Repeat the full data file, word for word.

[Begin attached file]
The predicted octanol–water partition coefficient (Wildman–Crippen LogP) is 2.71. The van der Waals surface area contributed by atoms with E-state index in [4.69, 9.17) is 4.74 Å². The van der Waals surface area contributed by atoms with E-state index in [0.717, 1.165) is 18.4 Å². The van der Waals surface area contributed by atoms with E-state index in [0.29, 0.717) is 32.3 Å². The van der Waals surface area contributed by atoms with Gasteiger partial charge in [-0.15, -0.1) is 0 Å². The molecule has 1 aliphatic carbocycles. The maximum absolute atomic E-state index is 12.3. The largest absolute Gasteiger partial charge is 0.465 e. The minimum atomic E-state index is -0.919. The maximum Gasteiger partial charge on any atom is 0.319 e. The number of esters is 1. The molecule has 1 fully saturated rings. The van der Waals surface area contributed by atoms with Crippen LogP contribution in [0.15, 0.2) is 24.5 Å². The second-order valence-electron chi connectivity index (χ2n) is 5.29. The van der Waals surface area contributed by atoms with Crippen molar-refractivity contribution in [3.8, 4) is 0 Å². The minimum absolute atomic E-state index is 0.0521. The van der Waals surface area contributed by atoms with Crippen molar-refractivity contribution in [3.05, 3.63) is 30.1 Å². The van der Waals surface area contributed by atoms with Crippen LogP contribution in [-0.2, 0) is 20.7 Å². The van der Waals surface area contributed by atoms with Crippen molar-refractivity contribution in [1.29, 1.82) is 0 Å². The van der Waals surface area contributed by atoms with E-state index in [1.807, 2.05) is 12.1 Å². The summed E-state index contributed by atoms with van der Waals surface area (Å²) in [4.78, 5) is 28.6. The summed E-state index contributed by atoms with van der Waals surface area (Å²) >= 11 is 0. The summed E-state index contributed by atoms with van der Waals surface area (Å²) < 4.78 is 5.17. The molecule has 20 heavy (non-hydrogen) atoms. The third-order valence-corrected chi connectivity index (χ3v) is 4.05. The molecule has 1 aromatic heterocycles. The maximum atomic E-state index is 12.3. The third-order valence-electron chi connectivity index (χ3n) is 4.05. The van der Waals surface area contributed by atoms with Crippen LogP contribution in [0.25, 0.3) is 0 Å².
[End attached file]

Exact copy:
The predicted octanol–water partition coefficient (Wildman–Crippen LogP) is 2.71. The van der Waals surface area contributed by atoms with E-state index in [4.69, 9.17) is 4.74 Å². The van der Waals surface area contributed by atoms with E-state index in [0.717, 1.165) is 18.4 Å². The van der Waals surface area contributed by atoms with E-state index in [0.29, 0.717) is 32.3 Å². The van der Waals surface area contributed by atoms with Gasteiger partial charge in [-0.15, -0.1) is 0 Å². The molecule has 1 aliphatic carbocycles. The maximum absolute atomic E-state index is 12.3. The largest absolute Gasteiger partial charge is 0.465 e. The minimum atomic E-state index is -0.919. The maximum Gasteiger partial charge on any atom is 0.319 e. The number of esters is 1. The molecule has 1 fully saturated rings. The van der Waals surface area contributed by atoms with Crippen LogP contribution in [0.15, 0.2) is 24.5 Å². The second-order valence-electron chi connectivity index (χ2n) is 5.29. The van der Waals surface area contributed by atoms with Crippen molar-refractivity contribution in [3.8, 4) is 0 Å². The minimum absolute atomic E-state index is 0.0521. The van der Waals surface area contributed by atoms with Crippen molar-refractivity contribution in [3.05, 3.63) is 30.1 Å². The van der Waals surface area contributed by atoms with Crippen LogP contribution in [-0.2, 0) is 20.7 Å². The van der Waals surface area contributed by atoms with Crippen molar-refractivity contribution in [1.29, 1.82) is 0 Å². The van der Waals surface area contributed by atoms with E-state index in [1.807, 2.05) is 12.1 Å². The summed E-state index contributed by atoms with van der Waals surface area (Å²) in [4.78, 5) is 28.6. The summed E-state index contributed by atoms with van der Waals surface area (Å²) >= 11 is 0. The summed E-state index contributed by atoms with van der Waals surface area (Å²) < 4.78 is 5.17. The molecule has 20 heavy (non-hydrogen) atoms. The third-order valence-corrected chi connectivity index (χ3v) is 4.05. The molecule has 1 aromatic heterocycles. The maximum atomic E-state index is 12.3. The third-order valence-electron chi connectivity index (χ3n) is 4.05. The van der Waals surface area contributed by atoms with Crippen LogP contribution in [0.25, 0.3) is 0 Å².